Why Not Enforce Laws Against Illegal Immigration—And Leave Innocent Americans Alone?
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On a recent Thanksgiving trip to Washington, relatives of mine had their car stopped near the Capitol and subjected to a "bomb search" by—somebody or another, the local cops, the federal cops, the Homeland Security cops, the UN cops, who knows and who can tell anymore?

There was no bomb of course (not even my relatives carry them in their cars) and there is no "horror story," except for the horror to which we have all become so habituated that nobody even notices it—that perfectly innocent, law-abiding Americans are stopped, their time consumed, and their property pawed over by government parasites who have no better way to justify their presence at the public trough.

For the real horror of the week you have to go to Long Island.

There, the New York Times reports, Suffolk County Executive Steve Levy, after listening to a rising level of anger from voters about the impact of immigration on their community,

"floated a proposal to deputize some Suffolk County police officers, giving them the power to detain people found to be in the United States illegally after being taken into custody on other charges. Right now, Suffolk police and corrections officers say, they are prohibited from asking immigrants whether they are in the country legally." [L.I. Clash on Immigrants Is Gaining Political Force, By PATRICK HEALY, November 29, 2004]

The plan went nowhere, mainly because local police unions objected to it (no reasons given), and of course the professional aliens lobby didn't much care for it either.

"But advocacy groups and residents of Suffolk and Nassau Counties say the proposal is a sign of the times. They say the issue of illegal immigration is rapidly gathering political force in Long Island's patchwork of historically white suburban hamlets, and as the complaints grow, politicians are responding with get-tough rhetoric, crackdowns and new laws."

The issue of illegal immigration is rapidly gathering political force in places like Suffolk because such places have not enjoyed all the glories of mass immigration the Open Borders Lobby has promised them for so long. The issue will come to many, many more such places as those glories fail to arrive there either.

What has come to Suffolk, the Times reports, is "a commensurate strain on public services like schools, garbage collection and sewer systems in an area where residents pay some of the highest taxes in the country" and citizens' complaints that "the influx of immigrants has brought noise violations, littering, people drinking and urinating in public and driveways crammed with cars."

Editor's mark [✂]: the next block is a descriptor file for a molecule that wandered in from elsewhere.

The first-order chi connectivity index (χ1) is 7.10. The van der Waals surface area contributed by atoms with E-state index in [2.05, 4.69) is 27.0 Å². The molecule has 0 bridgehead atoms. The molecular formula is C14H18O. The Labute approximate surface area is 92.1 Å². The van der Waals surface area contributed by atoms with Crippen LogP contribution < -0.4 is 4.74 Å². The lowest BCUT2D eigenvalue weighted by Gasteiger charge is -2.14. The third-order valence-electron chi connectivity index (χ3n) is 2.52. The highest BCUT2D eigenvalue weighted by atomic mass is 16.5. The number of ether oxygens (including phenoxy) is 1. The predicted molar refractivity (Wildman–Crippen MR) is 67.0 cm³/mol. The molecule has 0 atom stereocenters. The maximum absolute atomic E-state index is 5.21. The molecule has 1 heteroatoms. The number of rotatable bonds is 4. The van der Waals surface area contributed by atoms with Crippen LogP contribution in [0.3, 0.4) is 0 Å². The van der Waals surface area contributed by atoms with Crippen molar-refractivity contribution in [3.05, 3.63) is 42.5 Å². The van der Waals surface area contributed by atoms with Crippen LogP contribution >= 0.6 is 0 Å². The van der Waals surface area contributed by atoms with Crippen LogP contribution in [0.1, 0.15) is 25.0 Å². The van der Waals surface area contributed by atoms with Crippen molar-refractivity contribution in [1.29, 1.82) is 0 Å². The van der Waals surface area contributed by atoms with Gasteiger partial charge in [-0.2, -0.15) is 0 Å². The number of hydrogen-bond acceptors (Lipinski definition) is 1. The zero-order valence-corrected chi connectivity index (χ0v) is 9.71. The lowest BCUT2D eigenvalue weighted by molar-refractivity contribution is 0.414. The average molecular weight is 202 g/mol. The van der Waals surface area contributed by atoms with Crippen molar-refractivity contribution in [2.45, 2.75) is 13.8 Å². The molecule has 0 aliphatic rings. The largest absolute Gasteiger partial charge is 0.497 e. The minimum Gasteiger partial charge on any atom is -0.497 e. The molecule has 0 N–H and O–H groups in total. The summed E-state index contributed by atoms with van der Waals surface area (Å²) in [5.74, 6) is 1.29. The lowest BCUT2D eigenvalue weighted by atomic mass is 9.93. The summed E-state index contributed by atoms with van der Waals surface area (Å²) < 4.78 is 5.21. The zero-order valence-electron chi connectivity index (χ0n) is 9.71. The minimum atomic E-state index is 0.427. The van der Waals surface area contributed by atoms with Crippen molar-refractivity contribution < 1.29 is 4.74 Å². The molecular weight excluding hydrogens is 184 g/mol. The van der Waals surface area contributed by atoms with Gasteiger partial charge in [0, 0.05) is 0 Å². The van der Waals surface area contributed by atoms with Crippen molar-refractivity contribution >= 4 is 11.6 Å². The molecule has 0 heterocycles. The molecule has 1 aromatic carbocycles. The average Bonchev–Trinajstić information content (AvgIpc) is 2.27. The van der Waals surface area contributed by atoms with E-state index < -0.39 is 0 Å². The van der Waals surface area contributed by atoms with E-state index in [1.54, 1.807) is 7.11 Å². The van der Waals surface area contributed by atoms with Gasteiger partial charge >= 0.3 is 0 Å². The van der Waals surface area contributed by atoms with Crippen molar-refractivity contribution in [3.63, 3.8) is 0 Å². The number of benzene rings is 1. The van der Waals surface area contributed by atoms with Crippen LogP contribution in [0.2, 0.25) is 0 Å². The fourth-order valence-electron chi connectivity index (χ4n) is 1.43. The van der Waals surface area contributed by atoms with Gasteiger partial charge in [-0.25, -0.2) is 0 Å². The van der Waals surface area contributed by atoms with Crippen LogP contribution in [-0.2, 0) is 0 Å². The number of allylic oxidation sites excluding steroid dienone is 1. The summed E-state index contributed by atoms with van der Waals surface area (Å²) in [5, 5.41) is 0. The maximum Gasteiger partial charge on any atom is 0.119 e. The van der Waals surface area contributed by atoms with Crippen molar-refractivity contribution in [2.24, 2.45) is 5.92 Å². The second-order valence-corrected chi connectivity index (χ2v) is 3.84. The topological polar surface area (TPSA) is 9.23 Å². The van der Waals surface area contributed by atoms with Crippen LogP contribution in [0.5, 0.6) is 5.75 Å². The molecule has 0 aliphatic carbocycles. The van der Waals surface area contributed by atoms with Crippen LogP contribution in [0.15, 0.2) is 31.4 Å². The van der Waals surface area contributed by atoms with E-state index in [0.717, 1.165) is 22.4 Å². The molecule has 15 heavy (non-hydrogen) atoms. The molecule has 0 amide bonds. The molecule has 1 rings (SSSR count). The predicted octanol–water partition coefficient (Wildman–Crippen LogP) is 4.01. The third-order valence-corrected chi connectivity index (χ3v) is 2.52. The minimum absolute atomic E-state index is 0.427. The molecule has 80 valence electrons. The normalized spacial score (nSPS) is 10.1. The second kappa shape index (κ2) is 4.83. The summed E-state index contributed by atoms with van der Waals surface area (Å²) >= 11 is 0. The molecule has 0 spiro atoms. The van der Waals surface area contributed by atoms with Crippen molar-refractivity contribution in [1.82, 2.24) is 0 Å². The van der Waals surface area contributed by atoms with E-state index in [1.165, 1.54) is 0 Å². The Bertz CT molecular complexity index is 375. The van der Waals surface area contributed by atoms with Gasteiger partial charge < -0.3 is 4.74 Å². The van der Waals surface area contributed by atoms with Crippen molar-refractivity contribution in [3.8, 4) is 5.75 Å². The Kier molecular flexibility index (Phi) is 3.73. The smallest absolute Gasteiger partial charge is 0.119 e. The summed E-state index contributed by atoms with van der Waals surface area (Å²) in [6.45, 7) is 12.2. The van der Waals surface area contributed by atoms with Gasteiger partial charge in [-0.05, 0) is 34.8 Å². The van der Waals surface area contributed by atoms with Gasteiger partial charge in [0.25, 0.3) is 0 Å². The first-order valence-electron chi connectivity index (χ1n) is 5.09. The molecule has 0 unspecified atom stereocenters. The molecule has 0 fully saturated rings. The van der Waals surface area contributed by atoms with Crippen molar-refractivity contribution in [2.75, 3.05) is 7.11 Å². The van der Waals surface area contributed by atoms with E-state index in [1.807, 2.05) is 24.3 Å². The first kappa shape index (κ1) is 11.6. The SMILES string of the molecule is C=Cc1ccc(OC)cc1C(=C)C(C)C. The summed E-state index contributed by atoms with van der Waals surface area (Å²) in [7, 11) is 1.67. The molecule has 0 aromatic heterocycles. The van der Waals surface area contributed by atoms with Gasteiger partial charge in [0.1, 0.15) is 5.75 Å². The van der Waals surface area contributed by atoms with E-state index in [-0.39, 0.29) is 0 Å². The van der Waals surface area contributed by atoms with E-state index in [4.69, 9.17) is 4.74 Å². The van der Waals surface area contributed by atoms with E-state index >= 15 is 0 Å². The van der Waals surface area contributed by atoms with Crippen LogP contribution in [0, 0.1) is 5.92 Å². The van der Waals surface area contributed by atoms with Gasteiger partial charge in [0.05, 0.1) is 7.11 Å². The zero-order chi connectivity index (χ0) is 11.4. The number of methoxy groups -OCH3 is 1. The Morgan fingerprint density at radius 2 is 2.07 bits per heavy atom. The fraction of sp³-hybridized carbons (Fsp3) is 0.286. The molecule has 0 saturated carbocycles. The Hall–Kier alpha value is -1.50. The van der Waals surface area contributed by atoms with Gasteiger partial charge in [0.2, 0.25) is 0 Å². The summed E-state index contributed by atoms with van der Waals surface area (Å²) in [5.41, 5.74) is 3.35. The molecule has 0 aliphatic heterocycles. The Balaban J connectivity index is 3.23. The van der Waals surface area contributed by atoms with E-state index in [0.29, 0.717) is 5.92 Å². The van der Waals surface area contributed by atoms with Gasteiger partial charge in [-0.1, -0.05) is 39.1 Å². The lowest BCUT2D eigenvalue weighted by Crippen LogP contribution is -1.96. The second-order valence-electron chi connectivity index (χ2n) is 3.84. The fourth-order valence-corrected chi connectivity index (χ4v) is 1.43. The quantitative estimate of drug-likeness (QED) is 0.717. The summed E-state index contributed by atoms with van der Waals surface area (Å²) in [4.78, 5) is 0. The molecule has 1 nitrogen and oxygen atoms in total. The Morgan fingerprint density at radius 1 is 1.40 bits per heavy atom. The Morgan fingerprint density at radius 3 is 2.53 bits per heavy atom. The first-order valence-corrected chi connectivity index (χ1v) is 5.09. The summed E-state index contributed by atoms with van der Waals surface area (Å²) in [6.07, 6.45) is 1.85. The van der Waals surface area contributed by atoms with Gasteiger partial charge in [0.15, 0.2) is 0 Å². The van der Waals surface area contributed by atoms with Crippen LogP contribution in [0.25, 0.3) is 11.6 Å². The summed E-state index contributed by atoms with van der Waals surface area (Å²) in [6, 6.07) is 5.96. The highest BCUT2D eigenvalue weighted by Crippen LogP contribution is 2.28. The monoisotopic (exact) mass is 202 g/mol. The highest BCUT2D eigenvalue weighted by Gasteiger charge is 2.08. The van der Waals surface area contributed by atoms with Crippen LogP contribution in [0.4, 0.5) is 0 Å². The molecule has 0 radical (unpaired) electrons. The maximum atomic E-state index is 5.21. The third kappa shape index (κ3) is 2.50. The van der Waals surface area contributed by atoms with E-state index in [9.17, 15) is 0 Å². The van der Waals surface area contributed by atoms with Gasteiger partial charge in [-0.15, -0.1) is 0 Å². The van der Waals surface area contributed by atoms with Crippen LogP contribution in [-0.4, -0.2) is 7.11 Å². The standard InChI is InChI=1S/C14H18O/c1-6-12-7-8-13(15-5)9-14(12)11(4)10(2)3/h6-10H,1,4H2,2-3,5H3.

Suffolk is not alone. "Communities across the nation—from Mesa, Ariz., to Hoover, Ala., to Freehold, N.J.—have faced similar struggles. Day laborers have been shut out and demonstrated against, and have become the targets of political campaigns."

But the emerging political issue is not what is really noteworthy in the story. What is noteworthy is the utter indifference of most of the governing authorities to the "day laborer problem" at all. Of course there is no "day laborer problem"—the people of whom President Bush smugly remarked a few days ago, "We'd much rather have security guards running down terrorists or drug runners or drug smugglers than people coming to work." 

The problem is immigration and the refusal of public authority at any level in the country—from the White House to the county cops—to deal with it.

As noted, local law enforcement is not permitted to ask if an immigrant is legally in the country, but the federals don't ask at all. Ever since the Clinton administration, immigration authorities have abandoned "interior enforcement"—if you make it a few miles over the border, you need have no fear of being busted for violating federal immigration statutes because the authorities don't even try to enforce them.

The horror is that despite the obvious harm of mass immigration on the daily life of American communities, authorities are not willing to take any even elementary steps to control or check it. Their reluctance obviously doesn't extend to snooping around law-abiding Americans who have to put up with random "bomb searches."

But the reason we have to have bomb searches at all is that the authorities for decades have refused to enforce existing immigration laws, so that we now have imported a massive potential fifth column able and willing to wage terrorism against us.

What President Bush doesn't get (among much else) is that "coming to work" can be as much an act of warfare as setting bombs and is often a rather more effective weapon with which to destroy a nation.

The price of mass immigration is not only cultural disintegration but also the gradual construction of a police state that becomes the only force able to hold the country together once mass immigration has come to work.


Sam Francis [email him] is a nationally syndicated columnist. A selection of his columns, America Extinguished: Mass Immigration And The Disintegration Of American Culture, is now available from Americans For Immigration Control. Click here for Sam Francis' website. Click here to order his monograph, Ethnopolitics: Immigration, Race, and the American Political Future.

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